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Send Your Best

3 min read By September 29, 2020October 22nd, 2020No Comments

The biblical plan to reach people who are far from God and extend His Kingdom is clear and simple: Go into all the world and preach the Gospel. Then, plant churches and appoint elders in every city (Mark 15:16, Acts 14:23, Titus 1:6).

A problem many pastors share is our inclination to collect people—talented people, high-capacity people, quality people—and our hesitation to send them away. A sending church must have the faith to believe that it’s in the sending when we realize our greatest growth and influence. God is a God of multiplication, but He may require our most precious resource, great leaders, to advance His Kingdom.

Do we most effectively reach new people by adding new campuses and building better auditoriums, or by sending our greatest leaders to plant autonomous churches?

In some locations a campus will best serve the need, fit the leader’s gifts, and create a life-giving environment for the community. But there are places and situations where a sending model will prove more effective in extending God’s Kingdom.

For years we prayed for a presence in San Francisco, and eventually the Lord revealed to me that a 60-year-old white guy on a big screen was not the most effective way to reach this community. Instead, we sent two of our best young leaders to plant an autonomous church. It wasn’t easy sending these individuals away because they were accomplished, gifted leaders who would be very difficult to replace. Yet, God had revealed to us that a campus ministry would not be effective and putting these leaders in the role of campus pastors would stifle them.

Consider these four factors when moving toward any new city:

City need. What is ideal for the community we are entering? Our strategy should be determined by the best way to create a life-giving community and reach people. If we’re locked into building a campus or closely following a master financial plan, we may be settling for a less effective or even ineffective strategy.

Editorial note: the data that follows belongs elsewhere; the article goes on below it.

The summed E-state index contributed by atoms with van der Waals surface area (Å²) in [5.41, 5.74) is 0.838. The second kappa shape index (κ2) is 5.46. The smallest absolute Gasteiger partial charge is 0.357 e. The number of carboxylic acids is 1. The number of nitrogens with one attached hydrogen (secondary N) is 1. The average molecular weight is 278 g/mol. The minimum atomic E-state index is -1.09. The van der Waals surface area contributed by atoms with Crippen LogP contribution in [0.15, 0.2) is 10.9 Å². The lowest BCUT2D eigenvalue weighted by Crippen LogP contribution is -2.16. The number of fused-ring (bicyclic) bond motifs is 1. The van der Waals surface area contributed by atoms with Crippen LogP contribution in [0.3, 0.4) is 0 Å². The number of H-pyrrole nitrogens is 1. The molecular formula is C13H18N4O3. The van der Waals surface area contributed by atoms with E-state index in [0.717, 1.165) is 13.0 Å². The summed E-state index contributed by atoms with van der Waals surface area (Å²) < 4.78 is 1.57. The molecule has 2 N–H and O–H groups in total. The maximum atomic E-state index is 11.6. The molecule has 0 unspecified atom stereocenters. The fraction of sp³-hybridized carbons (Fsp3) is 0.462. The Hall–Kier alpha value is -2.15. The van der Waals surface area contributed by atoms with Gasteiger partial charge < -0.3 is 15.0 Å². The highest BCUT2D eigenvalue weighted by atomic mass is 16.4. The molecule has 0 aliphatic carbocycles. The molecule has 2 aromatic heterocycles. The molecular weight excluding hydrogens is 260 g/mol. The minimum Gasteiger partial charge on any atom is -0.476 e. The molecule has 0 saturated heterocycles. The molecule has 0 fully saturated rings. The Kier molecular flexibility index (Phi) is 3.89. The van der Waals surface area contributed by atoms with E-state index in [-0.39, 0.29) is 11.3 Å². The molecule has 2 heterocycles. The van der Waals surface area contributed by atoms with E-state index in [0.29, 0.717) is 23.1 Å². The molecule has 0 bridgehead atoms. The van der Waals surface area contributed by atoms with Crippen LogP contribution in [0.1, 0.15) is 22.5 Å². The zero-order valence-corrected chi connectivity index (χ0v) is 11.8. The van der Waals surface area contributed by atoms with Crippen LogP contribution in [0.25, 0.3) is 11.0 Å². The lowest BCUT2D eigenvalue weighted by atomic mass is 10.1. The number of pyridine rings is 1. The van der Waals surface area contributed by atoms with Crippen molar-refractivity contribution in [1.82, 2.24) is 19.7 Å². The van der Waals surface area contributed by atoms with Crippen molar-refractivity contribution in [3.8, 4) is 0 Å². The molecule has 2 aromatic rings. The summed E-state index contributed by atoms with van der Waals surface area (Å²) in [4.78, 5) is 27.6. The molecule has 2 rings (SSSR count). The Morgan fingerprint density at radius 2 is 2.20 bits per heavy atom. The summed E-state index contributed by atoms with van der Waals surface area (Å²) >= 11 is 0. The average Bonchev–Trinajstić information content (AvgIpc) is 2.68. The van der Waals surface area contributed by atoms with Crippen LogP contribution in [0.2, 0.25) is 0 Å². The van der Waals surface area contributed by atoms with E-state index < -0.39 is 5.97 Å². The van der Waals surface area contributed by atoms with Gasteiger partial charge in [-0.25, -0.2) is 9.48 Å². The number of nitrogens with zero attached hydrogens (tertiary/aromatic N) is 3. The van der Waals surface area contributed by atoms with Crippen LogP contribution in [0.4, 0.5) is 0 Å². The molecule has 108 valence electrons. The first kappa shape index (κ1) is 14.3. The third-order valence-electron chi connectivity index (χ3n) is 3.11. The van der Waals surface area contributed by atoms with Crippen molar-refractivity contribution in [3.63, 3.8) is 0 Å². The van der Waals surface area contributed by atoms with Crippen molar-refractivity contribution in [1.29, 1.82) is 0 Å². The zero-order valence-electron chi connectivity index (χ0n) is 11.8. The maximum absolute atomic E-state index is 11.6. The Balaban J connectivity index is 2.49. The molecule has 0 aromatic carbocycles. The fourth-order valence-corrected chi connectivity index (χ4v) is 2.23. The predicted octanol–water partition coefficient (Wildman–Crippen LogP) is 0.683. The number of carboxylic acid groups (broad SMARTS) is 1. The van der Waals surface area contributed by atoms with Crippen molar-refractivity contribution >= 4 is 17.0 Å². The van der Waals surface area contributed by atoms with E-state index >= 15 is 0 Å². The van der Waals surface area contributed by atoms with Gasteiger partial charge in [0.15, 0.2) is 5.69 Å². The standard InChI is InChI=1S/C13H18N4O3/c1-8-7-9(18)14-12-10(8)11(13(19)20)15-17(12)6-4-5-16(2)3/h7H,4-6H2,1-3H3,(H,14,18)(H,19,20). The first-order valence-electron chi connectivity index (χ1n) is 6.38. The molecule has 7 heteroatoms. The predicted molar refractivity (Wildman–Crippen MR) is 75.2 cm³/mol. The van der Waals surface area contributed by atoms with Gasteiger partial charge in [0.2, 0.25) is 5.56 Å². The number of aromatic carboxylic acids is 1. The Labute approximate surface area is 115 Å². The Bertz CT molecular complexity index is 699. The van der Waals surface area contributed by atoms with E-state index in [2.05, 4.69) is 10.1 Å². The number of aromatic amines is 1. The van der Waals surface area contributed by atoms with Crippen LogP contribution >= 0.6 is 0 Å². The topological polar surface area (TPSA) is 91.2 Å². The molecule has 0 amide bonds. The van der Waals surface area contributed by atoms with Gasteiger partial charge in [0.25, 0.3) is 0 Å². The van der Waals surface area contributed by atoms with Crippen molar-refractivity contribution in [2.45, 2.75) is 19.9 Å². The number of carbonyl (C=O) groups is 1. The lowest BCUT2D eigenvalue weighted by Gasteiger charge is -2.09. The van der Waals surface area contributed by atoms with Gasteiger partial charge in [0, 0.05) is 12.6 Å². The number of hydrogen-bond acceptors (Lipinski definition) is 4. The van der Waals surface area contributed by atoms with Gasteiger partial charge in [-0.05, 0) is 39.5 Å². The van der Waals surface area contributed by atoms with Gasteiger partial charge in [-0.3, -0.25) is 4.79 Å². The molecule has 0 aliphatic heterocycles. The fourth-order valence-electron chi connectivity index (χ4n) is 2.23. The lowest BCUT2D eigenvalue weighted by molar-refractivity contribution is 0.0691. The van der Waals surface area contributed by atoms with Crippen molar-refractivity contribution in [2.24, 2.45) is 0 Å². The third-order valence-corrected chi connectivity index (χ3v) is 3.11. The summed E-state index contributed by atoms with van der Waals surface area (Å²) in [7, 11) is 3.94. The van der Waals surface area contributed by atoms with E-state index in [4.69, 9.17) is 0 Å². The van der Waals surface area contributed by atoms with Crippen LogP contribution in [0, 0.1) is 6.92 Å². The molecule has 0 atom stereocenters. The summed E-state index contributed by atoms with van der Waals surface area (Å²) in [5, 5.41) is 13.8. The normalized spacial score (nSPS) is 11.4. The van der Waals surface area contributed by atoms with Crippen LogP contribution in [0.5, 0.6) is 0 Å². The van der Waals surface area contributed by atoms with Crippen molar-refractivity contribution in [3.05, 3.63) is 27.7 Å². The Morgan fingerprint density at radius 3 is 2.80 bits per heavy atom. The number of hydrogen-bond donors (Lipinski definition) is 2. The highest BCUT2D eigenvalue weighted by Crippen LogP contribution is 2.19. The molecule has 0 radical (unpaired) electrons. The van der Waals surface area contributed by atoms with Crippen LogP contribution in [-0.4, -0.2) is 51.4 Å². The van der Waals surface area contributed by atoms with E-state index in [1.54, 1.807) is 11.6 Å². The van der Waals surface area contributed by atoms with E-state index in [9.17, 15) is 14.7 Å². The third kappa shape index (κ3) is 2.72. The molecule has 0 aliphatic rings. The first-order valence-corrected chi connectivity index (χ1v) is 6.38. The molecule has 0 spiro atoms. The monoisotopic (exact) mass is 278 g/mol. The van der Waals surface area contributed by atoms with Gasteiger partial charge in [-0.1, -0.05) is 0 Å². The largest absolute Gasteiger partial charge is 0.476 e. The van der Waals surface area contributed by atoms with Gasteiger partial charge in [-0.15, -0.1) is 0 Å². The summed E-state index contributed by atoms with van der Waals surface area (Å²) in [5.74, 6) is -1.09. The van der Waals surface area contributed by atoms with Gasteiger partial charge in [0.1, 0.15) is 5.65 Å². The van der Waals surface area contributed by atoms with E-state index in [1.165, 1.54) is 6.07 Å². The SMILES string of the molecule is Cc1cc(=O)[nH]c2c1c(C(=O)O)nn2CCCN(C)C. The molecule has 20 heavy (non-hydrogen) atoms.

We planted a Hispanic couple in mid-Sacramento, and they were a perfect fit for the community. Their congregation is multi-ethnic, with a strong Hispanic demographic, and they are creating a unique expression of the church in their community.

Long-range leadership capacity. Is the identified leader a church planter or a campus pastor? One is not better or more valuable than the other, but there is a clear difference that must be recognized.

Church planters have a higher level of leadership gifting. They are entrepreneurial thinkers, big-picture visionaries, and strong communicators. If they are kept in the corral for too long they may grow disillusioned and frustrated, or wrongly worry about having an independent and unsubmitted heart, when in reality they simply must be sent.

Lifting the lid. Those who demonstrate strong leadership potential must receive the same opportunities we were given when we built something from nothing. Releasing leaders into the wide-open frontier of visionary leadership is as important as identifying and developing leaders in the first place. 

Filling the pipeline. Sowing current leaders into new locations where God can give them influence and opportunity is the best way to continuously raise strong leaders. Training through colleges, intern programs, or schools of ministry is an important part of the process, but releasing proven leaders opens opportunities for up-and-coming leaders to backfill key positions. Through this continuous process of training, developing, and releasing leaders, the church and its individual leaders realize their greatest growth potential.

Remember: The greater Kingdom influence is realized in the sending. Supernatural provision comes with the sending. The greatest leaders are waiting right behind our current leaders who may need to be sent.

This COVID-19 season will soon come to an end. I believe we are going to see the greatest Kingdom expansion and harvest in the history of the planet. Let’s position ourselves to send our best!

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